Senator Cory Booker (D-NJ) is working in conjunction with several other congress members to ensure that hair discrimination is addressed not only on the local and state level, but on the federal level as well.
While there are federal protections to prohibit mistreatment based on race, creed, sexual orientation or religion, several courts have issued rulings which allow for an entryway for schools, institutions and workplaces to align themselves with discriminatory practices.
The bill titled, Create a Respectful and Open World for Natural Hair Act or (CROWN Act) asserts “that discrimination based on natural and protective hairstyles associated with people of African descent, including hair that is tightly coiled or tightly curled, locs, cornrows, twists, braids, Bantu knots, and Afros, is a prohibited form of racial or national origin discrimination.
Booker launched the bill as a joint effort between U.S. Representative Cedric Richmond (D-LA) who introduced companion legislation in the House, and is joined by Representatives Ayanna Pressley (D-MA), Marcia Fudge (D-OH), and Barbara Lee (D-CA).
“Discrimination against black hair is discrimination against black people,” Booker said in a statement obtained by MadameNoire. “Implicit and explicit biases against natural hair are deeply ingrained in workplace norms and society at large. This is a violation of our civil rights, and it happens every day for black people across the country. You need to look no further than Gabrielle Union, who was reportedly fired because her hair was ‘too black’ — a toxic dog-whistle African Americans have had to endure for far too long. No one should be harassed, punished, or fired for the beautiful hairstyles that are true to themselves and their cultural heritage.”
“For far too long, Black Americans have faced senseless forms of discrimination merely because of how they choose to wear their hair. As states begin to tackle this issue, it is long overdue for Congress to act,” Rep. Richmond said.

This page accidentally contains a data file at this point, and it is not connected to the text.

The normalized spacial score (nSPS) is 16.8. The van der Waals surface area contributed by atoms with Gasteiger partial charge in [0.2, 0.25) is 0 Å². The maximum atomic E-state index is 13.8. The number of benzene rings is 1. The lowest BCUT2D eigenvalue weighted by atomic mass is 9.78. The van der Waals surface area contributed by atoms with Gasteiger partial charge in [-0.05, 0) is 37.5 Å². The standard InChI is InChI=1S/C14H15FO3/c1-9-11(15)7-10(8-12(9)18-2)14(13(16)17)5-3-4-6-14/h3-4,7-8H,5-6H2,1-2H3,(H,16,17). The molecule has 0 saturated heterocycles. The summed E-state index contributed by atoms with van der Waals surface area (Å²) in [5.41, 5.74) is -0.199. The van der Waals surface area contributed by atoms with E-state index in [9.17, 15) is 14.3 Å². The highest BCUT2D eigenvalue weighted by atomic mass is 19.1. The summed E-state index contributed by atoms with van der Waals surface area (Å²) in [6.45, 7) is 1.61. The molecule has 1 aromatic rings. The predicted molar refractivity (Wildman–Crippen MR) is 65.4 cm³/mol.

Hair discrimination is still a hot topic issue, as several high-profile cases have made the news, where prohibiting Black men women and children were ostracized in the workplace, military and school over their hair.
Black women face the highest instances of racial discrimination according a recent study, which found that Black women are 50 percent more likely to be sent home from the workplace because of their hair. The study also uncovered that 80 percent of Black women felt they needed to switch their hairstyle in alignment with more conservative standards in order to fit in in the workplace.
“For too long, black women and girls have been told that their hair is too curly, too unprofessional, too distracting” Rep. Pressley said. “As a Congresswoman, I choose to wear my hair in twists because I want to intentionally create space for all of us to show up in the world as our authentic selves – whether it’s in the classroom, in the workplace or in the halls of Congress. I am proud to support the CROWN Act, which is a bold step towards ensuring that people can stand in their truth while removing the narrative that black people should show up as anything other than who they are.”
“Every day, Black women and men are forced to consider if their natural hair is “appropriate” or “professional” by Eurocentric standards,” Rep. Lee said. “With the introduction of the CROWN Act of 2019, we are making it clear that discrimination against Black women and men who wear their natural hairstyles is wrong and must be prohibited.”